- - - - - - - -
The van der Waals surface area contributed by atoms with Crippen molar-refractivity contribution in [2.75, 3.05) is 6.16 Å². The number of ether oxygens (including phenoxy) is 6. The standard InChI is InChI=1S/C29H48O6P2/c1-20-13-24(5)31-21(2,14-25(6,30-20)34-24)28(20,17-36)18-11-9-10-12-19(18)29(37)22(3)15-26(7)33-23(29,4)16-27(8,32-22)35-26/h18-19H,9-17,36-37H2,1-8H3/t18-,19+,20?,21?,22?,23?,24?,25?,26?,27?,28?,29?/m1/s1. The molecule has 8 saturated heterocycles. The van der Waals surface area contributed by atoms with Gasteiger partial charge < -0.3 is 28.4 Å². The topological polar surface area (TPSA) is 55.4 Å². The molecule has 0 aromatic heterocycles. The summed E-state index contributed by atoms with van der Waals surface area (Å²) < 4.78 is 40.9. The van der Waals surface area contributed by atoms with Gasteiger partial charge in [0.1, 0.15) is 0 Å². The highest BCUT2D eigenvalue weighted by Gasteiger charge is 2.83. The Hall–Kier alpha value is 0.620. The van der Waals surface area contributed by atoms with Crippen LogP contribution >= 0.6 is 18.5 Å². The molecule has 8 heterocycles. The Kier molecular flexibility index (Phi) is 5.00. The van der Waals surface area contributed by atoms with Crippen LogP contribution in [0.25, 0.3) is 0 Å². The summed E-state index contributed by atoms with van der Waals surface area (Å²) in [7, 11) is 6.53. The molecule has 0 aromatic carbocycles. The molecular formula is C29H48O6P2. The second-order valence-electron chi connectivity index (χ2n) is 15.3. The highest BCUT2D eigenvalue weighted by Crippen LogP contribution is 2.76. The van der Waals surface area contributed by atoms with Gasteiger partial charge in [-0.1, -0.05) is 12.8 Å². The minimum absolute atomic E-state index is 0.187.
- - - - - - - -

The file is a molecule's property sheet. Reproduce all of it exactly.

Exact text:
The van der Waals surface area contributed by atoms with Crippen molar-refractivity contribution in [2.75, 3.05) is 6.16 Å². The number of ether oxygens (including phenoxy) is 6. The standard InChI is InChI=1S/C29H48O6P2/c1-20-13-24(5)31-21(2,14-25(6,30-20)34-24)28(20,17-36)18-11-9-10-12-19(18)29(37)22(3)15-26(7)33-23(29,4)16-27(8,32-22)35-26/h18-19H,9-17,36-37H2,1-8H3/t18-,19+,20?,21?,22?,23?,24?,25?,26?,27?,28?,29?/m1/s1. The molecule has 8 saturated heterocycles. The van der Waals surface area contributed by atoms with Gasteiger partial charge < -0.3 is 28.4 Å². The topological polar surface area (TPSA) is 55.4 Å². The molecule has 0 aromatic heterocycles. The summed E-state index contributed by atoms with van der Waals surface area (Å²) < 4.78 is 40.9. The van der Waals surface area contributed by atoms with Gasteiger partial charge in [0.1, 0.15) is 0 Å². The highest BCUT2D eigenvalue weighted by Gasteiger charge is 2.83. The Hall–Kier alpha value is 0.620. The van der Waals surface area contributed by atoms with Crippen LogP contribution >= 0.6 is 18.5 Å². The molecule has 8 heterocycles. The Kier molecular flexibility index (Phi) is 5.00. The van der Waals surface area contributed by atoms with Crippen LogP contribution in [0.25, 0.3) is 0 Å². The summed E-state index contributed by atoms with van der Waals surface area (Å²) in [7, 11) is 6.53. The molecule has 0 aromatic carbocycles. The molecular formula is C29H48O6P2. The second-order valence-electron chi connectivity index (χ2n) is 15.3. The highest BCUT2D eigenvalue weighted by Crippen LogP contribution is 2.76. The van der Waals surface area contributed by atoms with Gasteiger partial charge in [-0.1, -0.05) is 12.8 Å². The minimum absolute atomic E-state index is 0.187.